The hot summer weather can take a toll on your compressed air system. You get tired and worn down when you’re working in the humid, 90+ degree heat and your air compressor is no different.
Your compressor operates on lower flow rates in the heat, meaning that there is a lower volume of air flowing through the intake. Your facility is then receiving less compressed air. The air temperatures rise as the temperature of the cooling water rises. As the temperature of the air rises, it means that there is more water in the air, causing the compressor to need to work that much harder. Automatic drains add to this effect, making your system work even harder.
In short, the summer temperatures create a taxing load for your air compressor system. But there are steps you can take to alleviate this load.
Help Your Air Compressor Survive the Summer Heat
Monitor the Fluid System
It’s important that the engine’s fluid circulation is working properly. This is critical in preventing further downtime later on.
Regularly Check Your Oil
Maintaining a schedule for oil changes can help you keep the proper engine viscosity. It helps ensure that the compressor’s engine is strong enough to remove moisture and toxins for better performance. The best time to check the oil is in the spring, right before the summer heat begins.
Change Your Inlet Filter
The proper operating temperature is critical. In the hot summer months, less air makes it through the inlet.
When you maintain a proper maintenance schedule for changing the inlet filter, you can improve your system’s compression efficiency, and maintain a stronger system.
Clean the Coolers
The coolers take on a critical job in the summer heat. When you keep them clear of dirt and debris, they are able to function at their highest levels. This will keep the dryers more effective and extend fluid life inside the system.
Check Your Electrical Cabinet
Dirt and dust can build up and raise the operating temperature of your electrical components. Make sure your fans are running smoothly and clean any filters inside your electrical cabinet that are showing buildup. Make sure to take all appropriate safety precautions as you complete these steps.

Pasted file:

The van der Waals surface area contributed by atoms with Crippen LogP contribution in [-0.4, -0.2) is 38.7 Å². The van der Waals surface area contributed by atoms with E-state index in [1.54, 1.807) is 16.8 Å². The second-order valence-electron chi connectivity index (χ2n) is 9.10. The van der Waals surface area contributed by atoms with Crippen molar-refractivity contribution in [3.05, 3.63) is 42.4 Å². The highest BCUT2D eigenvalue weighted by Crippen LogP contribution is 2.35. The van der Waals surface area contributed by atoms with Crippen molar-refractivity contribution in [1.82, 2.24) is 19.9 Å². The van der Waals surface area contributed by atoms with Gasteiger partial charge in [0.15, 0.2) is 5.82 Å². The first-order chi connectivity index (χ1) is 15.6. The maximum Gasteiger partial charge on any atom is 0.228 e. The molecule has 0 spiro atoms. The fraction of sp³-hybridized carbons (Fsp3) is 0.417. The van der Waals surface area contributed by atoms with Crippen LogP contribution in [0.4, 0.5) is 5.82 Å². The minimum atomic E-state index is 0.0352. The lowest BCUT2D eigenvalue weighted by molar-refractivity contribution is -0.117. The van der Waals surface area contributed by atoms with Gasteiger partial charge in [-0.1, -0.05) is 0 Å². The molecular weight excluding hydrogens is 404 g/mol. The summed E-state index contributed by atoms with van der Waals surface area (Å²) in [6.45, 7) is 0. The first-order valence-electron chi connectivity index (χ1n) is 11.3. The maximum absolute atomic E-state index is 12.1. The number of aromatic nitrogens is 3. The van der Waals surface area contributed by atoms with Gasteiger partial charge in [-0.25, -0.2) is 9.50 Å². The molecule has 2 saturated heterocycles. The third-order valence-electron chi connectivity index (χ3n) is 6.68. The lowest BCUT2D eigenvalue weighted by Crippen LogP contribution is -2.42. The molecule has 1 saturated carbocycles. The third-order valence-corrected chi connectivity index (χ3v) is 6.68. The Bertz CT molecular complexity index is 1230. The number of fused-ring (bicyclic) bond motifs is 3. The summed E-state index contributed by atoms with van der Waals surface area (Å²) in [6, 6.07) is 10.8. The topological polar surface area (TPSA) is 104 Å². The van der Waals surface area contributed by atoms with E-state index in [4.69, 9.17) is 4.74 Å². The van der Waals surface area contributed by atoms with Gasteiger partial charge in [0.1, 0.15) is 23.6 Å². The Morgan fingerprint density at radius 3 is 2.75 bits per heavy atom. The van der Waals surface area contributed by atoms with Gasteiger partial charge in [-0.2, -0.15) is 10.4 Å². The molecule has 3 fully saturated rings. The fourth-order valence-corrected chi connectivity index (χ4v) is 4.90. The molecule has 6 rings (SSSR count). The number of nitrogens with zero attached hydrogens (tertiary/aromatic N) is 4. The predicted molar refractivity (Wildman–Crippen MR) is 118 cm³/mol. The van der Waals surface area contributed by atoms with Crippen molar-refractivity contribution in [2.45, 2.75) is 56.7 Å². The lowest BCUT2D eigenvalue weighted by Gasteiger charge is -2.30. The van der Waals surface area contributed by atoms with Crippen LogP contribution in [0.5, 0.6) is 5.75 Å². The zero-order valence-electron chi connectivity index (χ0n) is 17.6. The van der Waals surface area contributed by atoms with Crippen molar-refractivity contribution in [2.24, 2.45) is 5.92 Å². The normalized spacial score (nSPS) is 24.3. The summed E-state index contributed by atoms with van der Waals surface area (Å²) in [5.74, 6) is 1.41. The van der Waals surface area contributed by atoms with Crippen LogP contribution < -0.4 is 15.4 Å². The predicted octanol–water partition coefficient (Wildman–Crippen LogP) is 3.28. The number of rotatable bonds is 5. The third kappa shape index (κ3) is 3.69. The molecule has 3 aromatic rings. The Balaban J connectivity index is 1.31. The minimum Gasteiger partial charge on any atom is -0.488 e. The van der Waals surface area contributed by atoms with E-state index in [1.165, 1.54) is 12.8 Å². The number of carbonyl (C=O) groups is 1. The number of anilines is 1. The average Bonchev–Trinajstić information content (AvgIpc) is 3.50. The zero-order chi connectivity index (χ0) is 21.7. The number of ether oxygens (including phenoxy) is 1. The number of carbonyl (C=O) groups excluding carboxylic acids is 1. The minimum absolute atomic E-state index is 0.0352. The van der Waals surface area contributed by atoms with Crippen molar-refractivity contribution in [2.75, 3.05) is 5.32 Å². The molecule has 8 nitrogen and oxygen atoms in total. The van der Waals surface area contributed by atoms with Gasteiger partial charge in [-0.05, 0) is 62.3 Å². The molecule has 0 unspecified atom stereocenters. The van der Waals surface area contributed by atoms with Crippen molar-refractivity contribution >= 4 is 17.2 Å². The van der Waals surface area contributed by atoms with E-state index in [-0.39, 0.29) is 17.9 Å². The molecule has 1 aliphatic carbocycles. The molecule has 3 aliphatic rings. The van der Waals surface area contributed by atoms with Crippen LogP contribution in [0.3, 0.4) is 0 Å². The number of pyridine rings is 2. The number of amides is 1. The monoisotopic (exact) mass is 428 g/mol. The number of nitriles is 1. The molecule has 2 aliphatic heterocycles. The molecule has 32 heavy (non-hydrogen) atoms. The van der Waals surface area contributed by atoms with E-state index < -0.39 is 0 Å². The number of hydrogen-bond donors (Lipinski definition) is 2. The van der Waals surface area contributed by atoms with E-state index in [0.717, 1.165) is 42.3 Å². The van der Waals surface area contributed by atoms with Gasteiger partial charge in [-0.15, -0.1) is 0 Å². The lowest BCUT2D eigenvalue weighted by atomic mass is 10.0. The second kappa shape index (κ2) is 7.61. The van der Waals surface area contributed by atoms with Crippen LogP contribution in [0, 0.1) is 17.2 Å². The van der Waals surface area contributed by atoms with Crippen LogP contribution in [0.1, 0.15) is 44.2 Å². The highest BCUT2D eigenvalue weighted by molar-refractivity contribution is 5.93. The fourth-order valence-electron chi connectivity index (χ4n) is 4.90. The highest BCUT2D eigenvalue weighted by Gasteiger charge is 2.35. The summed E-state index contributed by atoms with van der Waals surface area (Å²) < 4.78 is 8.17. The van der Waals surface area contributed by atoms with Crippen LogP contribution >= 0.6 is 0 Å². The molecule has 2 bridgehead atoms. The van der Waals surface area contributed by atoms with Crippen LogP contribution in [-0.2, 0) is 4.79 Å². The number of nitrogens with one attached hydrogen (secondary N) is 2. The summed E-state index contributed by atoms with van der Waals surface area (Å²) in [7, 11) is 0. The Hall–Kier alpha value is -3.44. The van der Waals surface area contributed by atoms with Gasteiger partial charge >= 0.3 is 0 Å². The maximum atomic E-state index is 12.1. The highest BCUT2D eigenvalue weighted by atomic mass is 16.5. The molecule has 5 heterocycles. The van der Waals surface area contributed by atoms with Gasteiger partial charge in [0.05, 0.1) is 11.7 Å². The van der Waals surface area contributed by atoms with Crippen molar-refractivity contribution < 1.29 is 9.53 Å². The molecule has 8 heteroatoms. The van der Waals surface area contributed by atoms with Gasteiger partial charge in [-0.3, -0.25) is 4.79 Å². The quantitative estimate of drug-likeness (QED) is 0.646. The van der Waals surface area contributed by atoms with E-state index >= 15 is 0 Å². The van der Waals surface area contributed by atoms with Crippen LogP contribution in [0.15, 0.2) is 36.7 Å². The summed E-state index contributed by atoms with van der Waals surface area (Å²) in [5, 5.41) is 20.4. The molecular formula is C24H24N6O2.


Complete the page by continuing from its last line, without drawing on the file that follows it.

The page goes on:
Evaluate Drive Couplings
You should make sure that drive couplings are in good condition to avoid later downtime. They are designed to last a long time, but they do wear down.
Maintain the Dryer
A refrigerated dryer operates best on clean and cool air or water. For this to occur it needs to be well-ventilated. If it’s clogged with dirt and debris, this isn’t the case. It’s also a good idea at this point to check the refrigerant level, to avoid unscheduled downtime.
Check the System Drains on the Dryer, Tanks and Filters
When your drains are working well, they can remove all water out of the compressed air, and the compressed air system. If your drain has a test button, running it should be relatively easy to check.
Evaluate Your Compressed Air Equipment
Keeping your after cooler clean is an important part in making sure that your equipment performs to manufacturer standards. Regular increases in temperature can decrease the capacity of your equipment.
Ventilate the Compressor Room
The important thing here is to make sure that your system is not exposed to excess heat. Adding duct work can remove excess exhaust from the room without exposing your equipment to damage. If you already have ductwork with thermostatic control, now is the time to make sure it’s in working order. Simply adding louvers or fans to the room can help keep the temperature down.
It’s important not to neglect your compressed air system – especially during the hot weather. When you can take these precautions, you can protect your system from unscheduled downtime. If you have questions or concerns, contact us today!